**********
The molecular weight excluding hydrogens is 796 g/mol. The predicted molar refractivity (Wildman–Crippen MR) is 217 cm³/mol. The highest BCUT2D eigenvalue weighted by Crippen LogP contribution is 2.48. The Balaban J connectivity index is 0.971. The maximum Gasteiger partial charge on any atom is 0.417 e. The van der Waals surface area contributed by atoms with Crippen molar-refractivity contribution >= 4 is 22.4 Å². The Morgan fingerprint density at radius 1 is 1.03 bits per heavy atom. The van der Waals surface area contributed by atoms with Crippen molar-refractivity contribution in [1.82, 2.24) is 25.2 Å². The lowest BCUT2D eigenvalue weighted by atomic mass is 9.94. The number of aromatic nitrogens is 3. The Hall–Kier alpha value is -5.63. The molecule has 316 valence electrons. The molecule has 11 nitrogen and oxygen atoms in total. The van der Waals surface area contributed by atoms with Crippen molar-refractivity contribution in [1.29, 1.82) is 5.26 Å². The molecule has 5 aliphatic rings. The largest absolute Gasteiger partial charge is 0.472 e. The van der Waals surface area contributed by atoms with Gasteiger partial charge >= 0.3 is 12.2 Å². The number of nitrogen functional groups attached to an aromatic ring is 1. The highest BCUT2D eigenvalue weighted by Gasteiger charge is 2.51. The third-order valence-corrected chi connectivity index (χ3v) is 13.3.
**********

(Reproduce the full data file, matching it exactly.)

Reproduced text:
The molecular weight excluding hydrogens is 796 g/mol. The predicted molar refractivity (Wildman–Crippen MR) is 217 cm³/mol. The highest BCUT2D eigenvalue weighted by Crippen LogP contribution is 2.48. The Balaban J connectivity index is 0.971. The maximum Gasteiger partial charge on any atom is 0.417 e. The van der Waals surface area contributed by atoms with Crippen molar-refractivity contribution >= 4 is 22.4 Å². The Morgan fingerprint density at radius 1 is 1.03 bits per heavy atom. The van der Waals surface area contributed by atoms with Crippen molar-refractivity contribution in [1.82, 2.24) is 25.2 Å². The lowest BCUT2D eigenvalue weighted by atomic mass is 9.94. The number of aromatic nitrogens is 3. The Hall–Kier alpha value is -5.63. The molecule has 316 valence electrons. The molecule has 11 nitrogen and oxygen atoms in total. The van der Waals surface area contributed by atoms with Crippen molar-refractivity contribution in [1.29, 1.82) is 5.26 Å². The molecule has 5 aliphatic rings. The largest absolute Gasteiger partial charge is 0.472 e. The van der Waals surface area contributed by atoms with Gasteiger partial charge >= 0.3 is 12.2 Å². The number of nitrogen functional groups attached to an aromatic ring is 1. The highest BCUT2D eigenvalue weighted by Gasteiger charge is 2.51. The third-order valence-corrected chi connectivity index (χ3v) is 13.3.